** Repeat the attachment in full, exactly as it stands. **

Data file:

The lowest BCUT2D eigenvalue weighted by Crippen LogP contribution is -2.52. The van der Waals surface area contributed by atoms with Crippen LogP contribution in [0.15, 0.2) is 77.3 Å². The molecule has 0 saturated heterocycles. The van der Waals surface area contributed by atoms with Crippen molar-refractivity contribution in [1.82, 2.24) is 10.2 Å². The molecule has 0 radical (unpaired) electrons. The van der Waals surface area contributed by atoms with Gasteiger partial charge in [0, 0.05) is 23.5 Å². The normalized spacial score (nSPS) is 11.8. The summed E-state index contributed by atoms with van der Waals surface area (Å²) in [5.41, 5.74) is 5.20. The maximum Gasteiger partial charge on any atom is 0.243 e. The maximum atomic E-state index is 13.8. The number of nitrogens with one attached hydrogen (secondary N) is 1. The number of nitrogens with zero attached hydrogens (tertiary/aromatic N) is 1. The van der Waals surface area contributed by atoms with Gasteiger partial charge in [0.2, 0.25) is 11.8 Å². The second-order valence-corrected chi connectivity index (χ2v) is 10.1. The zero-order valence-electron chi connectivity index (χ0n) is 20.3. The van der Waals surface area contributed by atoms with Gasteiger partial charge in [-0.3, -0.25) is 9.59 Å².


The lowest BCUT2D eigenvalue weighted by Crippen LogP contribution is -2.52. The van der Waals surface area contributed by atoms with Crippen LogP contribution in [0.15, 0.2) is 77.3 Å². The molecule has 0 saturated heterocycles. The van der Waals surface area contributed by atoms with Crippen molar-refractivity contribution in [1.82, 2.24) is 10.2 Å². The molecule has 0 radical (unpaired) electrons. The van der Waals surface area contributed by atoms with Gasteiger partial charge in [0, 0.05) is 23.5 Å². The normalized spacial score (nSPS) is 11.8. The summed E-state index contributed by atoms with van der Waals surface area (Å²) in [5.41, 5.74) is 5.20. The maximum Gasteiger partial charge on any atom is 0.243 e. The maximum atomic E-state index is 13.8. The number of nitrogens with one attached hydrogen (secondary N) is 1. The number of nitrogens with zero attached hydrogens (tertiary/aromatic N) is 1. The van der Waals surface area contributed by atoms with Gasteiger partial charge in [0.2, 0.25) is 11.8 Å². The second-order valence-corrected chi connectivity index (χ2v) is 10.1. The zero-order valence-electron chi connectivity index (χ0n) is 20.3. The van der Waals surface area contributed by atoms with Gasteiger partial charge in [-0.3, -0.25) is 9.59 Å².